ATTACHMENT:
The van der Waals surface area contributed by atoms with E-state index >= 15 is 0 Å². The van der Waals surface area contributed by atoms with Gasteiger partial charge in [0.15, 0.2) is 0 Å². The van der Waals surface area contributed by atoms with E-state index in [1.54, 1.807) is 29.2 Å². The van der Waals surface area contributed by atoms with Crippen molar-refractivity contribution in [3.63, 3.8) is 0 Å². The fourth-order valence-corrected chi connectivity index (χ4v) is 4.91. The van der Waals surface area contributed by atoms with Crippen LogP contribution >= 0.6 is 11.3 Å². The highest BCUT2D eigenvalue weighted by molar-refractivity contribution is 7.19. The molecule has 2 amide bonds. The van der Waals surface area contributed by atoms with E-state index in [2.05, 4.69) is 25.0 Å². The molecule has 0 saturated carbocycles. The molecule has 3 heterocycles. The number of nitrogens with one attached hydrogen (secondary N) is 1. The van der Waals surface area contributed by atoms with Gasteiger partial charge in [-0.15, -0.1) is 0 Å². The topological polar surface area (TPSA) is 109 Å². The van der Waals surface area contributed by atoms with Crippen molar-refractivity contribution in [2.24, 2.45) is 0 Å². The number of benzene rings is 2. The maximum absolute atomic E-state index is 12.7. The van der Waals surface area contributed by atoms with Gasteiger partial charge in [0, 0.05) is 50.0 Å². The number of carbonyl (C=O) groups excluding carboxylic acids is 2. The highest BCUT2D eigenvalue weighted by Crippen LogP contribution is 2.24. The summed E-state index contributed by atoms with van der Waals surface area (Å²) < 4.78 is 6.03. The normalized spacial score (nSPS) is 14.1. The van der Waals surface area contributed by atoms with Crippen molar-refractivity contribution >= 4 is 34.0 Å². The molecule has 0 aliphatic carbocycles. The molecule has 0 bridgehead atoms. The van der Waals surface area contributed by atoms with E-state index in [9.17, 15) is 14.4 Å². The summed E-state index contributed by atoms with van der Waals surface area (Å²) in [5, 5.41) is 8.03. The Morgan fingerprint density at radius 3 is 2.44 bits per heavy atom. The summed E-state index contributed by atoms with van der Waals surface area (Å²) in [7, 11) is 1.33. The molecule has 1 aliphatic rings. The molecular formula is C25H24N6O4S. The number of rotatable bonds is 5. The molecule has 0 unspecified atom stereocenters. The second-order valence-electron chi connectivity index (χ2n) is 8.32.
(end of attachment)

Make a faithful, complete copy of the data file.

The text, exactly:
The van der Waals surface area contributed by atoms with E-state index >= 15 is 0 Å². The van der Waals surface area contributed by atoms with Gasteiger partial charge in [0.15, 0.2) is 0 Å². The van der Waals surface area contributed by atoms with E-state index in [1.54, 1.807) is 29.2 Å². The van der Waals surface area contributed by atoms with Crippen molar-refractivity contribution in [3.63, 3.8) is 0 Å². The fourth-order valence-corrected chi connectivity index (χ4v) is 4.91. The van der Waals surface area contributed by atoms with Crippen LogP contribution >= 0.6 is 11.3 Å². The highest BCUT2D eigenvalue weighted by molar-refractivity contribution is 7.19. The molecule has 2 amide bonds. The van der Waals surface area contributed by atoms with E-state index in [2.05, 4.69) is 25.0 Å². The molecule has 0 saturated carbocycles. The molecule has 3 heterocycles. The number of nitrogens with one attached hydrogen (secondary N) is 1. The van der Waals surface area contributed by atoms with Gasteiger partial charge in [-0.15, -0.1) is 0 Å². The topological polar surface area (TPSA) is 109 Å². The van der Waals surface area contributed by atoms with Crippen molar-refractivity contribution in [2.24, 2.45) is 0 Å². The number of benzene rings is 2. The maximum absolute atomic E-state index is 12.7. The van der Waals surface area contributed by atoms with Gasteiger partial charge in [0, 0.05) is 50.0 Å². The number of carbonyl (C=O) groups excluding carboxylic acids is 2. The highest BCUT2D eigenvalue weighted by Crippen LogP contribution is 2.24. The summed E-state index contributed by atoms with van der Waals surface area (Å²) < 4.78 is 6.03. The normalized spacial score (nSPS) is 14.1. The van der Waals surface area contributed by atoms with Crippen molar-refractivity contribution >= 4 is 34.0 Å². The molecule has 0 aliphatic carbocycles. The molecule has 0 bridgehead atoms. The van der Waals surface area contributed by atoms with E-state index in [9.17, 15) is 14.4 Å². The summed E-state index contributed by atoms with van der Waals surface area (Å²) in [5, 5.41) is 8.03. The Morgan fingerprint density at radius 3 is 2.44 bits per heavy atom. The summed E-state index contributed by atoms with van der Waals surface area (Å²) in [7, 11) is 1.33. The molecule has 1 aliphatic rings. The molecular formula is C25H24N6O4S. The number of rotatable bonds is 5. The molecule has 0 unspecified atom stereocenters. The second-order valence-electron chi connectivity index (χ2n) is 8.32.